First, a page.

My father is sick.

Usually he calls me every few weeks but that has been lagging for the past few months.  I’ve made extra efforts to keep in touch but it has been difficult.

I didn’t grow up with him in my life.  And even though I sound like an after school special, I don’t know how to have a man in my life, like a father figure.  Guess it’s a good thing I like women.  So our relationship has been… rough, to say the least.

I had all kinds of angst about him deserting me (though to be fair, I have two older brothers, one who is my Mom’s son and the other I didn’t know existed until after my other brother died).  I remember being young and wondering why we didn’t live in the same apartment any more and why I never got to see him.

When I was a teenager, it didn’t make sense the things my mother explained to me about their break-up.  And when I tried to speak to him on the phone, he was so angry with my Mom for calling him, that he didn’t want to know why she had called and told her never to call her again about those kids, me and my brother.  I was on the other end of the phone and hoped that the floor would swallow me whole for how my Mom looked after that interaction.

So when the opportunity came to get back in touch with him, I didn’t exactly jump for joy.  In fact, during one of our conversations, something he said got me so upset that I hung up on him.  That was maybe the second or third time I had hung up on anyone.  We reconciled and I vowed never to do that to anyone again.  And I haven’t.

Over the past 10 years, we’ve had many more conversations and many revelations.  I see where I get some of my mannerisms from, my deep loud laugh, my rare moments of hard-heartedness.  I also see where I get my logical thinking from, where I get my bad eyes from, where I get my slow and steady nature from.  No matter how much I hated him when I didn’t know him, I am my Father’s Daughter.  And knowing part of him now, reminds me of that every day.

And he is sick.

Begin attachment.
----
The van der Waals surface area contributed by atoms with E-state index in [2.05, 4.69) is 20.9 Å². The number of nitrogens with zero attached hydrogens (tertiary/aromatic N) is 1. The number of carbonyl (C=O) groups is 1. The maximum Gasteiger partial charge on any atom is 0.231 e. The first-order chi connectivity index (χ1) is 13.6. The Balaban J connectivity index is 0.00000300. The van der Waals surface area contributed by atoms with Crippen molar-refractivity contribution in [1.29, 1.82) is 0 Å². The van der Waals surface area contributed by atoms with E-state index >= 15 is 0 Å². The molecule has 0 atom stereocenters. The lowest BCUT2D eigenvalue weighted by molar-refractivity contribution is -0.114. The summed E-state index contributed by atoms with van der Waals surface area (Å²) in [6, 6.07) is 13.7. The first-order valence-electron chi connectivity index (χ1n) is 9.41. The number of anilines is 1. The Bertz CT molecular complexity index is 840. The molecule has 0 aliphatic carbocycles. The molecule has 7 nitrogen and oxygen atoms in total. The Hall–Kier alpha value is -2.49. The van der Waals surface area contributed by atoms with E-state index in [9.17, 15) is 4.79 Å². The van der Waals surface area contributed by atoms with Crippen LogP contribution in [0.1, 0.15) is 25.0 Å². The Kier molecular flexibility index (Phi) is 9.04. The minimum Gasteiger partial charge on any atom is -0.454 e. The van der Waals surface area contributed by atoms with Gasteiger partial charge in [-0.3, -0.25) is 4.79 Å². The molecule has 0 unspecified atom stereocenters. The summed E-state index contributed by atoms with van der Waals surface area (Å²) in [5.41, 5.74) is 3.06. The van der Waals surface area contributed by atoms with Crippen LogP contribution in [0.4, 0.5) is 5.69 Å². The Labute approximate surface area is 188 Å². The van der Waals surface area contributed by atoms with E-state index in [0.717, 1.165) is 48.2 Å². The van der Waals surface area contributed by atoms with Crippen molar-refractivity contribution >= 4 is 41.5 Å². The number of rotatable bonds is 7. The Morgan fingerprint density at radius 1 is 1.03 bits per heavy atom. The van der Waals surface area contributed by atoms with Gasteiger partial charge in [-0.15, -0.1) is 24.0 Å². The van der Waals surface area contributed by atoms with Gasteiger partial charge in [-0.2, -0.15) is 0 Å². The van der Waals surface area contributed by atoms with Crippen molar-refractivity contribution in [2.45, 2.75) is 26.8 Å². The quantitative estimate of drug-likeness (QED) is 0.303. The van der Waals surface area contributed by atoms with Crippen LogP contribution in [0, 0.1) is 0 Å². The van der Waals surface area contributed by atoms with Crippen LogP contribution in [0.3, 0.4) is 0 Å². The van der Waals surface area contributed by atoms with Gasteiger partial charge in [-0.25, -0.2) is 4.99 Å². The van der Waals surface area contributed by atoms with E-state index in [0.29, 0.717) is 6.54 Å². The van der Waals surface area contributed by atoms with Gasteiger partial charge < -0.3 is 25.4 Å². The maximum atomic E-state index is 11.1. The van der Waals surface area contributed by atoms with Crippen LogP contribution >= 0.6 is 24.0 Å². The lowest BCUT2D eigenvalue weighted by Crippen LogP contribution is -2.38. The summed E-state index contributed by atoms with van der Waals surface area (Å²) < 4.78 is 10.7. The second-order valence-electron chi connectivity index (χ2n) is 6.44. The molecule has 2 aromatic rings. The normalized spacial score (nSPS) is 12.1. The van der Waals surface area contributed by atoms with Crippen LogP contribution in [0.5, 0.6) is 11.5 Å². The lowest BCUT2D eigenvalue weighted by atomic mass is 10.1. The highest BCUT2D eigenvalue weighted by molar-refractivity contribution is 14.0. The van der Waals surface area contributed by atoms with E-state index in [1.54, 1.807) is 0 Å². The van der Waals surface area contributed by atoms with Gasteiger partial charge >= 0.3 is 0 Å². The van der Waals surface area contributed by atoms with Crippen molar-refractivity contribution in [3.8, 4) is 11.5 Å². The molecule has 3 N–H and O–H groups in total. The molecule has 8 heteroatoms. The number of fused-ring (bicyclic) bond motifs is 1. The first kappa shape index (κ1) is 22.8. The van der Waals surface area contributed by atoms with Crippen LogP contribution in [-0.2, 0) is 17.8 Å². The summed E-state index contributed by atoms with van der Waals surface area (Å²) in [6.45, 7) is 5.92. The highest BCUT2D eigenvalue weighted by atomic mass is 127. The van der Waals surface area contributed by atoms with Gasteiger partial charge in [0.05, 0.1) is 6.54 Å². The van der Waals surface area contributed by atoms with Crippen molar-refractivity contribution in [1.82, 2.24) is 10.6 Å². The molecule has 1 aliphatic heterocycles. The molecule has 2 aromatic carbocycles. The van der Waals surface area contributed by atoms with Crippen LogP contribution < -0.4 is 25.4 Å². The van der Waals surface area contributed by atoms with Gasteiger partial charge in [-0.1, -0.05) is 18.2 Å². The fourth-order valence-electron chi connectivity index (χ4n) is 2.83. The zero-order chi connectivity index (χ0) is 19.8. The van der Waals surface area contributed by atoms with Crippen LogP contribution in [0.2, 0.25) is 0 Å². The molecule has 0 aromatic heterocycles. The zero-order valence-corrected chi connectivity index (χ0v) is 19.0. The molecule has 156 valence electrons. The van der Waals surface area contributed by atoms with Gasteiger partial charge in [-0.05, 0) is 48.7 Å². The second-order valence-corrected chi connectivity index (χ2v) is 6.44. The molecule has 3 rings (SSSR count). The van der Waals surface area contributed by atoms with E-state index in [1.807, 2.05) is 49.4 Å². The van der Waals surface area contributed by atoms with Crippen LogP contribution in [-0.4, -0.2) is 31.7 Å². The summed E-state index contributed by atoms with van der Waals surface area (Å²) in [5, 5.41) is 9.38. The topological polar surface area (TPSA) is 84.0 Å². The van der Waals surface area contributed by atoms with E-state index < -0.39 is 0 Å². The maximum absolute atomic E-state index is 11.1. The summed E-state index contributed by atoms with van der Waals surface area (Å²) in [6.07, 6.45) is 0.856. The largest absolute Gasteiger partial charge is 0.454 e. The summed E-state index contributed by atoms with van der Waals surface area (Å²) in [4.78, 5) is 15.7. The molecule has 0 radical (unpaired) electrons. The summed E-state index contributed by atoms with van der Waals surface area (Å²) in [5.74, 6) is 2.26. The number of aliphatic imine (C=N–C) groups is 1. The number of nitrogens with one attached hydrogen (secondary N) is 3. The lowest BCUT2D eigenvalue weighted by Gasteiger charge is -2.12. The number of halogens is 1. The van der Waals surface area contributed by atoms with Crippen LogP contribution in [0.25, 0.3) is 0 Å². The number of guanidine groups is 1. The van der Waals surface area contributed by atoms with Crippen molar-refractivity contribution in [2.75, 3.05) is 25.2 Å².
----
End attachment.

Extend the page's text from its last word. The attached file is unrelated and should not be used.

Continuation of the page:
I caught him by chance one Thursday morning and he sounded awful.  I came to find out that he was in the hospital.  My Uncle (his brother, who I didn’t grow up knowing either) told me that they had done emergency surgery to remove malignant polyps in his colon.

He doesn’t know I know this and just assured me that he will bounce back on his feet.  Even though he has admitted that the doctors don’t know what all else is wrong with him and that a home health aide will be coming by next week to see about him.

“Don’t worry Sandy, Daddy will be fine.”

And I worry anyway because I know sickness all too well.  I know for someone who is not used to it, who never had anything worse than the flu, that he is scared.  I can also hear it in his wavery voice.  I worry also because I know no one will take care of him like family would.  Though he has nephews and brothers close, I am vain enough to think that I would probably do a better job at seeing to him than they would, because I know sickness.  I’ve lived sickness, I’ve nursed sickness.  I’ve buried it.

I promised him that I would call and speak to him every day from now on.  That is all I can do from here.  So I will do it.

My heart is conflicted.  I am grieving my Mother.  Her burial would have taken place on July 21.  I miss her and this time is not moving fast enough so that I can get past it.  And now my heart is worried for my father.  The man I don’t remember ever putting me to bed or showing up at one of my school functions.  I worry for him, possibly like he never thought of me.

Conflicted, my heart doesn’t want to hurt for another parent.  But it is.  His time will come too and I don’t know that I am any better prepared.